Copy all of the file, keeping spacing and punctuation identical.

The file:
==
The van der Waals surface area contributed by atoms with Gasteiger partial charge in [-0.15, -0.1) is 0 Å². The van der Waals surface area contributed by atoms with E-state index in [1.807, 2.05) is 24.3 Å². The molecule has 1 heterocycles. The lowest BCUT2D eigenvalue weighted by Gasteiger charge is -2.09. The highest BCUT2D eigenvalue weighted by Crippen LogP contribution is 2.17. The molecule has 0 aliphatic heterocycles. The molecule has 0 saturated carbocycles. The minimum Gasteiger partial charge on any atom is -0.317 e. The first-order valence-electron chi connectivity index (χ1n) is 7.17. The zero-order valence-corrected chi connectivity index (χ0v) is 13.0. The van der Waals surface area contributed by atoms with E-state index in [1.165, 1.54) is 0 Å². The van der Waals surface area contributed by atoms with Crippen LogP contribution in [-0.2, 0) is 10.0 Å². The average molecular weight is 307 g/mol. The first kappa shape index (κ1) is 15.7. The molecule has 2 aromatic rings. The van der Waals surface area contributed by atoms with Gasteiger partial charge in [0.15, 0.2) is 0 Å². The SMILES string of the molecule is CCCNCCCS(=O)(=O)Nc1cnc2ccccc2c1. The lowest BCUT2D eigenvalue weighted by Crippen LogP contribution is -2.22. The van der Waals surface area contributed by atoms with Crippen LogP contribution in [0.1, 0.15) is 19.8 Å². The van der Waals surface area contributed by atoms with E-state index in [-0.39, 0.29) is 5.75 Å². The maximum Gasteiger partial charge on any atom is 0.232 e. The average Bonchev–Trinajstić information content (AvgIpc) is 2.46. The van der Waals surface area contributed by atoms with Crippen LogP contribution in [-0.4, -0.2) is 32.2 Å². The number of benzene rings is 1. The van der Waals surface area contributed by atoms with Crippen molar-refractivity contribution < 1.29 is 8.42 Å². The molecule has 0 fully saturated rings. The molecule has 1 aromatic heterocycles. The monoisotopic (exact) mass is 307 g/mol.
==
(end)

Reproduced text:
The van der Waals surface area contributed by atoms with Gasteiger partial charge in [-0.15, -0.1) is 0 Å². The van der Waals surface area contributed by atoms with E-state index in [1.807, 2.05) is 24.3 Å². The molecule has 1 heterocycles. The lowest BCUT2D eigenvalue weighted by Gasteiger charge is -2.09. The highest BCUT2D eigenvalue weighted by Crippen LogP contribution is 2.17. The molecule has 0 aliphatic heterocycles. The molecule has 0 saturated carbocycles. The minimum Gasteiger partial charge on any atom is -0.317 e. The first-order valence-electron chi connectivity index (χ1n) is 7.17. The zero-order valence-corrected chi connectivity index (χ0v) is 13.0. The van der Waals surface area contributed by atoms with E-state index in [1.165, 1.54) is 0 Å². The van der Waals surface area contributed by atoms with Crippen LogP contribution in [-0.2, 0) is 10.0 Å². The average molecular weight is 307 g/mol. The first kappa shape index (κ1) is 15.7. The molecule has 2 aromatic rings. The van der Waals surface area contributed by atoms with Gasteiger partial charge in [0.15, 0.2) is 0 Å². The SMILES string of the molecule is CCCNCCCS(=O)(=O)Nc1cnc2ccccc2c1. The lowest BCUT2D eigenvalue weighted by Crippen LogP contribution is -2.22. The van der Waals surface area contributed by atoms with Crippen LogP contribution in [0.1, 0.15) is 19.8 Å². The van der Waals surface area contributed by atoms with E-state index in [-0.39, 0.29) is 5.75 Å². The maximum Gasteiger partial charge on any atom is 0.232 e. The average Bonchev–Trinajstić information content (AvgIpc) is 2.46. The van der Waals surface area contributed by atoms with Crippen LogP contribution in [-0.4, -0.2) is 32.2 Å². The number of benzene rings is 1. The van der Waals surface area contributed by atoms with Crippen molar-refractivity contribution < 1.29 is 8.42 Å². The molecule has 0 fully saturated rings. The molecule has 1 aromatic heterocycles. The monoisotopic (exact) mass is 307 g/mol.